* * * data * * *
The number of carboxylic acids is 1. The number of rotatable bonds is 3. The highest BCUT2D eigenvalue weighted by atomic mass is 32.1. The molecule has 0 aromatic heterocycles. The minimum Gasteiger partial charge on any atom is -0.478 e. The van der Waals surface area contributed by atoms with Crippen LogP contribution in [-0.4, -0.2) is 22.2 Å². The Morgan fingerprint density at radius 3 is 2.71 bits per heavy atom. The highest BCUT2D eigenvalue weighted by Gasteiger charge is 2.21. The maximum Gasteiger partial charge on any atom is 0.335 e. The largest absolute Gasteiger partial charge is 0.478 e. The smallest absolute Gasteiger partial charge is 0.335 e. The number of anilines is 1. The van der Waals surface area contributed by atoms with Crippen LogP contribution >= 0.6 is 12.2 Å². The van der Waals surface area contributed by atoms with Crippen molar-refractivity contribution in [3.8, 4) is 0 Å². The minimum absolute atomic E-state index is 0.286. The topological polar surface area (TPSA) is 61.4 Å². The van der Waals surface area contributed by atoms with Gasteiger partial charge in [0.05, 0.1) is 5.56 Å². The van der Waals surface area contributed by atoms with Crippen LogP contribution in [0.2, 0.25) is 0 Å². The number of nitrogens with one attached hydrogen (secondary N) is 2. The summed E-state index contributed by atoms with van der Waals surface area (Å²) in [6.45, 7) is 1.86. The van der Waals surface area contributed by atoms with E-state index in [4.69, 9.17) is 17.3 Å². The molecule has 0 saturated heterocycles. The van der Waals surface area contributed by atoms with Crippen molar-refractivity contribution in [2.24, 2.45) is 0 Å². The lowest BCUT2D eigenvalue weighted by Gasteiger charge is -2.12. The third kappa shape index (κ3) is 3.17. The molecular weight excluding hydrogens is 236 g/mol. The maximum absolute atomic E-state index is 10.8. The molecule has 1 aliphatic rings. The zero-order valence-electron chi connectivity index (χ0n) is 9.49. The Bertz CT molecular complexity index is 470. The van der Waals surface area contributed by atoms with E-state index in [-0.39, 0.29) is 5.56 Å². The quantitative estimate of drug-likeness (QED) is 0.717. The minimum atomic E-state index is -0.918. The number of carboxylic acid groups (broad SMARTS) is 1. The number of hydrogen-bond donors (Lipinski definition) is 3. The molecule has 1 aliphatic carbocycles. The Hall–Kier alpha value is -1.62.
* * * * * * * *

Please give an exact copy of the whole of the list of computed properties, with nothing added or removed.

The number of carboxylic acids is 1. The number of rotatable bonds is 3. The highest BCUT2D eigenvalue weighted by atomic mass is 32.1. The molecule has 0 aromatic heterocycles. The minimum Gasteiger partial charge on any atom is -0.478 e. The van der Waals surface area contributed by atoms with Crippen LogP contribution in [-0.4, -0.2) is 22.2 Å². The Morgan fingerprint density at radius 3 is 2.71 bits per heavy atom. The highest BCUT2D eigenvalue weighted by Gasteiger charge is 2.21. The maximum Gasteiger partial charge on any atom is 0.335 e. The largest absolute Gasteiger partial charge is 0.478 e. The smallest absolute Gasteiger partial charge is 0.335 e. The number of anilines is 1. The van der Waals surface area contributed by atoms with Crippen LogP contribution >= 0.6 is 12.2 Å². The van der Waals surface area contributed by atoms with Crippen molar-refractivity contribution in [3.8, 4) is 0 Å². The minimum absolute atomic E-state index is 0.286. The topological polar surface area (TPSA) is 61.4 Å². The van der Waals surface area contributed by atoms with Gasteiger partial charge in [0.05, 0.1) is 5.56 Å². The van der Waals surface area contributed by atoms with Crippen LogP contribution in [0.2, 0.25) is 0 Å². The number of nitrogens with one attached hydrogen (secondary N) is 2. The summed E-state index contributed by atoms with van der Waals surface area (Å²) in [6.45, 7) is 1.86. The van der Waals surface area contributed by atoms with E-state index in [4.69, 9.17) is 17.3 Å². The molecule has 0 saturated heterocycles. The van der Waals surface area contributed by atoms with Crippen molar-refractivity contribution in [2.24, 2.45) is 0 Å². The lowest BCUT2D eigenvalue weighted by Gasteiger charge is -2.12. The third kappa shape index (κ3) is 3.17. The molecular weight excluding hydrogens is 236 g/mol. The maximum absolute atomic E-state index is 10.8. The molecule has 1 aliphatic rings. The zero-order valence-electron chi connectivity index (χ0n) is 9.49. The Bertz CT molecular complexity index is 470. The van der Waals surface area contributed by atoms with E-state index in [-0.39, 0.29) is 5.56 Å². The quantitative estimate of drug-likeness (QED) is 0.717. The minimum atomic E-state index is -0.918. The number of carboxylic acid groups (broad SMARTS) is 1. The number of hydrogen-bond donors (Lipinski definition) is 3. The molecule has 1 aliphatic carbocycles. The Hall–Kier alpha value is -1.62.